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Fully freshwater pufferfish for a 15 gallon to a 20


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Can you clarify something, are you talking about a 20 long or a 20 high for the tank? If you're limited to the floor print of a 15 or a 20H, then a 20H would be ideal because of the additional volume it holds due to how messy puffers are and the heavy waste they produce. If you can fit the floor print of a 20L then that would be the best option overall. The additional 6" of the tank gives a better floor print so that the puffers can establish their territories and options for broken lines of sight. Not only that the 20L is more shallow and will be a bit easier when it comes to lighting when you start to plant the aquarium if you choose to, unless you're using other decor.

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In terms of bigger you're very limited. I've kept two variants of the Red Eye Puffers (T. Irrubesco and T. Lorteti) and spawned one of them in 20L's before but they are not common and can be very aggressive with one another. People have made comments about male Dwarf Puffers/Pea Puffers grabbing and shaking other puffer tankmates, the Red Eyes will grab and rip chunks out of one another if there are not enough broken lines of site or if there are too many males. Red Eye's area a little harder to find now and I wouldn't recommend them in anything less than a 40B. The next small puffer is the South American Puffer (C. Asellus) and these guys do best in fairly decent sized schools (6-8+.) They are very active swimmers and less dopey and sedentary, so I wouldn't recommend them in any thing less than a 40 breeder, but ideally something that is 4' to give them the room to zip around.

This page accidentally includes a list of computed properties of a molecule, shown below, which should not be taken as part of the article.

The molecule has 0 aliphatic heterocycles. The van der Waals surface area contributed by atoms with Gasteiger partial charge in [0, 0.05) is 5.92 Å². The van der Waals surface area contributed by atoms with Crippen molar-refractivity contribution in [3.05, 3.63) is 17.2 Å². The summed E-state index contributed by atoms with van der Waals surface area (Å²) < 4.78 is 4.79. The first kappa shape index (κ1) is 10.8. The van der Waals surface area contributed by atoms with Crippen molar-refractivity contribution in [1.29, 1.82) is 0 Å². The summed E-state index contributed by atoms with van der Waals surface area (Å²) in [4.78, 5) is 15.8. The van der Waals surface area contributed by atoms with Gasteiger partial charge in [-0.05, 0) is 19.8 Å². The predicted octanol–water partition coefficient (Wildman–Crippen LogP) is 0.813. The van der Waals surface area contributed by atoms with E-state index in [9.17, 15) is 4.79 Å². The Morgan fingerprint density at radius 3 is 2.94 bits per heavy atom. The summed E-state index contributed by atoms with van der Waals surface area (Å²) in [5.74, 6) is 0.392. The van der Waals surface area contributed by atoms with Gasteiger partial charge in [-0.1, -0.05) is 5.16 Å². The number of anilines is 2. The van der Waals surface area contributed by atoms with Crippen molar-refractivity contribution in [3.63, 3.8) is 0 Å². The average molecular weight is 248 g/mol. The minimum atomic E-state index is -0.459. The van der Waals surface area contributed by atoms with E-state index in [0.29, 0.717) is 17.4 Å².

Puffers in general are very messy fish, on top of that compounded with their demeanors smaller tanks are not ideal for them. After the puffers I've mentioned you're talking about the various Congo Puffers, various Target Puffers, lurker species of Puffers, then into the big big ones like the Fahaka's and Mbu's.  Your best bet if you want the personality and you're limited to tank size are the Dwarfs/Pea Puffers and even then your stocking will vary depending on the personalities of the individuals you pick up. Stocking them as a group of juveniles tend to make it a little easier to keep a group, but even then you may end up having to pull some aggressive individuals to rehome. 

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